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Expanding Clean Energy in Southeast Asia Through GIST Boot Camp

July 26, 2017

Across Southeast Asia are sprawling, lush, green fields. The fields, made of glossy leaves and pale purple flowers, wind through towns and villages across the countryside. But the lush appearance is deceptive, masking an invasive plant species that is wreaking havoc on waterways in the region.

Water hyacinth is native to the Amazon in South America. It grows rapidly, known to double in population size in as little as two weeks. Since its introduction to Southeast Asia, water hyacinth has rapidly expanded across lakes, up rivers and even down small streams.

Now an energy company is hoping to harness the weed, and turn it into a sustainable and affordable form of clean energy for the rural regions of Southeast Asia.

Photo Credit: HiGi Energy | Jackie Yap

 

A few years ago, Jackie Yap, founder of HiGi Energy, traveled to the Philippines, noting the extensive infestation of the water hyacinth along waterways used by rural towns and villages. Yap, who was pursuing a doctorate in renewable engineering at the time, was searching for a project to dig into.

It was while Yap was coughing from the cooking smoke of a home where he was staying in the Filipino countryside, that he realized he could use the water hyacinth to create a cleaner biofuel.

“The origin of HiGi is completely by accident,” said Viet Huong Nguyen, a team member of HiGi Energy Vietnam. “[Yap] wanted to create a bigger impact and he searched around until he visited the Philippines and saw the water hyacinth disaster.”

HiGi Energy takes hyacinth weeds and converts them into a biofuel for heating and cooking. According to the company, the biofuel is smokeless when it burns, which diminishes the amount of pollutants released during cooking. The company also said the biofuel helps eradicate the weeds while stopping people from cutting down native foliage for fuel. Most importantly, HiGi made sure the biofuel was affordable to rural communities.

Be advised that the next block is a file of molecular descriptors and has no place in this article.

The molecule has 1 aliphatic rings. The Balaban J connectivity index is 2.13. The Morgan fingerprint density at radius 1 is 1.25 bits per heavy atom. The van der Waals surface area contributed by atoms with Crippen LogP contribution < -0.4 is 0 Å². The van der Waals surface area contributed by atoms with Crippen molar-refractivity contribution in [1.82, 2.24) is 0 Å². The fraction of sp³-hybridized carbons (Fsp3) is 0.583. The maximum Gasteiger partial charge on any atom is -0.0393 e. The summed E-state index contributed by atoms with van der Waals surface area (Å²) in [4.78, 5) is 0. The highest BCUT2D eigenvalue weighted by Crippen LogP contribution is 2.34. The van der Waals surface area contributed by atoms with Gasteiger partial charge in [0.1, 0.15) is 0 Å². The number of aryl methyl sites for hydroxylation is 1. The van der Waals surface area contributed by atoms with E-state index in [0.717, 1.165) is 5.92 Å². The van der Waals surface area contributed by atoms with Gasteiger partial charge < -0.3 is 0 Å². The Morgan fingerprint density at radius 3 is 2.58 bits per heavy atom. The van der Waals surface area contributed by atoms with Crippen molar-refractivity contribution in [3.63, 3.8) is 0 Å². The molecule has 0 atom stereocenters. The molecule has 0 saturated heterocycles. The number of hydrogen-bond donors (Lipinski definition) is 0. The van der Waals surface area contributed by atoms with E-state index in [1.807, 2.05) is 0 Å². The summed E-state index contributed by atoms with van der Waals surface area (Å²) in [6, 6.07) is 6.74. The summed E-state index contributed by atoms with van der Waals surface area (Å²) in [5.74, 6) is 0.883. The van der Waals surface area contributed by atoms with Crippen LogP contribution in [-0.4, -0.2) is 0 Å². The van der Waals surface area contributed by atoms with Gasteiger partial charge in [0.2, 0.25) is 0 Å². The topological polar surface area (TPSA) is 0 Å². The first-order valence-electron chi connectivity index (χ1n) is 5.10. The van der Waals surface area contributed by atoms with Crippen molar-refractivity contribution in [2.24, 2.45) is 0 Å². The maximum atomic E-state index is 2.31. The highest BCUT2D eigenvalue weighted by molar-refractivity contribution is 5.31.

Jackie Yap, HiGi founder, with the biofuel made from water hyacinth. Photo Credit: HiGi Energy | Jackie Yap

 

“Tackling this problem is an important milestone for HiGi to establish the brand as a clean tech company and build up the customer base,” said Nguyen.

HiGi Energy carried out a successful implementation of its product in the Philippines. But Yap and his team wanted to go even further, providing a clean biofuel to other countries covered in water hyacinth.

That is when HiGi Energy turned to GIST and its Startup Boot Camp in Ho Chi Minh City, Vietnam.

The Startup Boot Camps provide entrepreneurs with hands-on training, mentorship and information that ranges from customer development to creating successful pitches. The goal of the camp is to help entrepreneurs start and grow their ventures.

Nguyen and her teammate from HiGi Energy Vietnam attended the 2016 boot camp, in hopes of successfully launching the company’s biofuel in Vietnam.

“The motivation was to conduct market validation and see if [Ho Chi Minh City] could be our next market,” said Nguyen. “At the same time, it is also beneficial to get local connections to get the business off the ground.”

Nguyen and her teammate competing in the GIST Boot Camp. Photo Credit: Tim Barker

 

Nguyen and her team spent several days working with local mentors and industry experts on how to understand and explore their new market.

“I was excited and got to learn from the mentors,” Nguyen recalled. “The boot camp also enriched and strengthened the fundamentals of any seasoned entrepreneur in market validation and customer surveys.”

It is a skill HiGi Energy is now using to expand even further. Nguyen said the company has made its way to Switzerland and still uses the market validation skills from the boot camp to explore new markets.

According to Nguyen, market understanding “is a mix of art and science, and the boot camp really helped us learn in this perspective.”

HiGi Energy Vietnam won first place at the Boot Camp, an honor Nguyen is very proud of earning.

“It feels really great,” Nguyen said. “It definitely gives us a stronger validation that’s the problem worth solving.”

Nguyen said the GIST Boot Camp gave HiGi Energy the tools and training they need to fight and win against two sustainability issues with one creative solution.

“The best thing about being an entrepreneur is to be able to surround ourselves with people who dare to challenge the status quo,” said Nguyen. “I think the GIST Boot Camp is more than just a boot camp, it also pools many important people together and that would be very much beneficial to the startups.”

On August 26 – 29 in Amman, Jordan, GIST is holding another Startup Boot Camp for entrepreneurs in the country. To learn more and apply, click here.